The Myth of the Personal Digital Brand

1261-756630464_112d4af7a0_m.jpgI wrote on Saturday about The Fight Our Youth Face, discussing the problem that too much choice for our young people has a paralysing effect, and that there isn’t a strong focus on transferable skills.

We talked a while ago about ‘building the kingdom’ – looking at how a strong team is made up of individuals who strongly compliment one another. This is the type of thinking that I’m saying our youth aren’t getting so much of. It requires putting down your ego, and making others kings instead of yourself – being a kingmaker. Contrary to this, most young people want to be the king. Hey, I did, you probably did too.

My concern is, however, that the ‘be the king’ message is way out of hand, and I think it most subtly appears in the whole personal digital brand movement.

What I mean by this is that there is an inordinate emphasis on image and being ‘the social [insert area] guru‘, complete with logo, branded blog, branded avatar, slogan – and then complete lack of actual work. The idea of beefing yourself up is something that Jim Connolly is actually debating right now and is well worth getting in on the discussion.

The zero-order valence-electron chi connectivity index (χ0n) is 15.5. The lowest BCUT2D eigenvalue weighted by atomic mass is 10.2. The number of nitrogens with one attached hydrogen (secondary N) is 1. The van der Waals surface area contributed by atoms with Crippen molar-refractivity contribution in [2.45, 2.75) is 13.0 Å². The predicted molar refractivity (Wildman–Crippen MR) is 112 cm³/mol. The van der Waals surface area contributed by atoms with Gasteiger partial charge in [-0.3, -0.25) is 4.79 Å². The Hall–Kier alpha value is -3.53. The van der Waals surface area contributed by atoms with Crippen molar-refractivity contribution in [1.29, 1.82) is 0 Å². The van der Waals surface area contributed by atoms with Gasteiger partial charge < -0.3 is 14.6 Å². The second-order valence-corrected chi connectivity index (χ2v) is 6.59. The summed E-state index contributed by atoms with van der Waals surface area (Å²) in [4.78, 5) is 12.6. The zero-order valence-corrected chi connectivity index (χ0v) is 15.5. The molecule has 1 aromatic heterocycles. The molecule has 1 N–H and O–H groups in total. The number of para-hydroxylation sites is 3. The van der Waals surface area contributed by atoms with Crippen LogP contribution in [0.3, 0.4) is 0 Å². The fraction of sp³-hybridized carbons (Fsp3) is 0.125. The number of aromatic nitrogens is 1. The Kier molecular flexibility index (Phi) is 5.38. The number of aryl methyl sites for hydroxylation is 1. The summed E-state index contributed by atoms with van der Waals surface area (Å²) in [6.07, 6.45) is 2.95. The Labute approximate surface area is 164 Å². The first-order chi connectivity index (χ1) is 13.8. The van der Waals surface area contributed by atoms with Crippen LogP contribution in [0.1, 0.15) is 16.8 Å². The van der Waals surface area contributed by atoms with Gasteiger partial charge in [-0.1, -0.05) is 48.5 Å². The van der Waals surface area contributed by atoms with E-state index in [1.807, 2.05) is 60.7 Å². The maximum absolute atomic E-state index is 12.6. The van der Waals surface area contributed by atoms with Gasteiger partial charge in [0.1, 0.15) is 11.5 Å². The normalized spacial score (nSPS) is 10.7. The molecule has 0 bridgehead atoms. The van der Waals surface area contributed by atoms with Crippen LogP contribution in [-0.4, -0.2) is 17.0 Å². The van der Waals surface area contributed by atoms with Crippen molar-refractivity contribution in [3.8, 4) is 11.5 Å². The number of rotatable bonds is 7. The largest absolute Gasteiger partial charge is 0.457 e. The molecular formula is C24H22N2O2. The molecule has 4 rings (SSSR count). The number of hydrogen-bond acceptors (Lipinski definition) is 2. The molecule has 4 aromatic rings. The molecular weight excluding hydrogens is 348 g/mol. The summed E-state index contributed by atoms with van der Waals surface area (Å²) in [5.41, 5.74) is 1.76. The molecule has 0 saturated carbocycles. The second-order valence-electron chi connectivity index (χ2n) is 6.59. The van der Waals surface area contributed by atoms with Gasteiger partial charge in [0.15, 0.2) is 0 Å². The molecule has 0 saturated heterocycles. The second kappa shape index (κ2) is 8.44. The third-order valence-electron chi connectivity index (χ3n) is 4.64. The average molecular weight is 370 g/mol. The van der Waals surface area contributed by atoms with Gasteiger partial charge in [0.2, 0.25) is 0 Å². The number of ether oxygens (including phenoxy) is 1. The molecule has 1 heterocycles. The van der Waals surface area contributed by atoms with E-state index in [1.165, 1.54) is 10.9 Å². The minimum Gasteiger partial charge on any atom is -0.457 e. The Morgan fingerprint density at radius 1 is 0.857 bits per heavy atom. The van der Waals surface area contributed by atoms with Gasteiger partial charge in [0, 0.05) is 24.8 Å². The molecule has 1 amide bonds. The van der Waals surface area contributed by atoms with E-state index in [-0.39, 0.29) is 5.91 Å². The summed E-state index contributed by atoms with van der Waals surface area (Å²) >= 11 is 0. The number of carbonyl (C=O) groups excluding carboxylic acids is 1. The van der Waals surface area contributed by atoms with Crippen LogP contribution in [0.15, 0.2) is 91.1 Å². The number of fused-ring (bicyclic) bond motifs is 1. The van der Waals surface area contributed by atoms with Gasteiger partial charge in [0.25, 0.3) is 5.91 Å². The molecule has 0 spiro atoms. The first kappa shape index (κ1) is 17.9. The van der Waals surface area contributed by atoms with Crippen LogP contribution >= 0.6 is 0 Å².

Again, I’ve been here and made this mistake MANY times. For years I had the issue of having a better logo than actual business, and for years I made myself look bigger than I was. Thankfully, I’ve grown and balanced out somewhat through the mentoring of you guys and others.

But many young people lack this mentoring, and to be honest, we so focus on content online that it makes sense that it would be there starting point, rather than actually creating substance. It seems following is more important than delivering.

What Young People Say About The Myth

I want to share two good pieces on this to get our mind juice flowing a little. The first is from Daniel Agee, who wrote “Make Me King” recently: